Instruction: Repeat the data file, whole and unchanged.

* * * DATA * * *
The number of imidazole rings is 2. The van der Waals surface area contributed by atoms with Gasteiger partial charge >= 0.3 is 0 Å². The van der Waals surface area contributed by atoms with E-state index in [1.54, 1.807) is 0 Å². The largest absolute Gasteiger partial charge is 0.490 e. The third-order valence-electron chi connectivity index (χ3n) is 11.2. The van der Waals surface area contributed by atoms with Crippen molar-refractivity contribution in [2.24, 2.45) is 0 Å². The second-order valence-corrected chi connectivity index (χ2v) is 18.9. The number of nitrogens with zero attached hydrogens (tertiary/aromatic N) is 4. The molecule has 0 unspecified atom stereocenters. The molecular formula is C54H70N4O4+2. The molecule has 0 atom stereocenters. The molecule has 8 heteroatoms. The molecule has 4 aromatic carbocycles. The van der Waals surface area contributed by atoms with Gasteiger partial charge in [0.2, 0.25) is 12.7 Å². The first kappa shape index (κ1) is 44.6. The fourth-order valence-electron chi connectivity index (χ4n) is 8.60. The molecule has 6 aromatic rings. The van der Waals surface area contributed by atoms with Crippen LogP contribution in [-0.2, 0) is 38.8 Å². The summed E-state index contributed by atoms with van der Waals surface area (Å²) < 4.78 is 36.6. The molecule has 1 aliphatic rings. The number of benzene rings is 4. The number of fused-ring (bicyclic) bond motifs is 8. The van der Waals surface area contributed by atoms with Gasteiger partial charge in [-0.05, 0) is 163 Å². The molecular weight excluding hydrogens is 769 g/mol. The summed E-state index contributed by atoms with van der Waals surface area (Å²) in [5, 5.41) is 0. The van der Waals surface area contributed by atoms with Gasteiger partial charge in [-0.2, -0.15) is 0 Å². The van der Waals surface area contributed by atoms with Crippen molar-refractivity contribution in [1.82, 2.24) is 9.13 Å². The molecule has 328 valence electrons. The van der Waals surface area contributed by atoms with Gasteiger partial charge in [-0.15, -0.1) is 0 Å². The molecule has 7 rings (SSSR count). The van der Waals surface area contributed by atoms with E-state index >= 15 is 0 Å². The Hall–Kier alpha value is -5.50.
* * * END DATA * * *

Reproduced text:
The number of imidazole rings is 2. The van der Waals surface area contributed by atoms with Gasteiger partial charge >= 0.3 is 0 Å². The van der Waals surface area contributed by atoms with E-state index in [1.54, 1.807) is 0 Å². The largest absolute Gasteiger partial charge is 0.490 e. The third-order valence-electron chi connectivity index (χ3n) is 11.2. The van der Waals surface area contributed by atoms with Crippen molar-refractivity contribution in [2.24, 2.45) is 0 Å². The second-order valence-corrected chi connectivity index (χ2v) is 18.9. The number of nitrogens with zero attached hydrogens (tertiary/aromatic N) is 4. The molecule has 0 unspecified atom stereocenters. The molecular formula is C54H70N4O4+2. The molecule has 0 atom stereocenters. The molecule has 8 heteroatoms. The molecule has 4 aromatic carbocycles. The van der Waals surface area contributed by atoms with Gasteiger partial charge in [0.2, 0.25) is 12.7 Å². The first kappa shape index (κ1) is 44.6. The fourth-order valence-electron chi connectivity index (χ4n) is 8.60. The molecule has 6 aromatic rings. The van der Waals surface area contributed by atoms with Crippen LogP contribution in [-0.2, 0) is 38.8 Å². The summed E-state index contributed by atoms with van der Waals surface area (Å²) < 4.78 is 36.6. The molecule has 1 aliphatic rings. The number of benzene rings is 4. The number of fused-ring (bicyclic) bond motifs is 8. The van der Waals surface area contributed by atoms with Gasteiger partial charge in [-0.05, 0) is 163 Å². The molecular weight excluding hydrogens is 769 g/mol. The summed E-state index contributed by atoms with van der Waals surface area (Å²) in [5, 5.41) is 0. The van der Waals surface area contributed by atoms with Gasteiger partial charge in [-0.2, -0.15) is 0 Å². The van der Waals surface area contributed by atoms with Crippen molar-refractivity contribution in [1.82, 2.24) is 9.13 Å². The molecule has 328 valence electrons. The van der Waals surface area contributed by atoms with Gasteiger partial charge in [-0.15, -0.1) is 0 Å². The molecule has 7 rings (SSSR count). The van der Waals surface area contributed by atoms with E-state index >= 15 is 0 Å². The Hall–Kier alpha value is -5.50.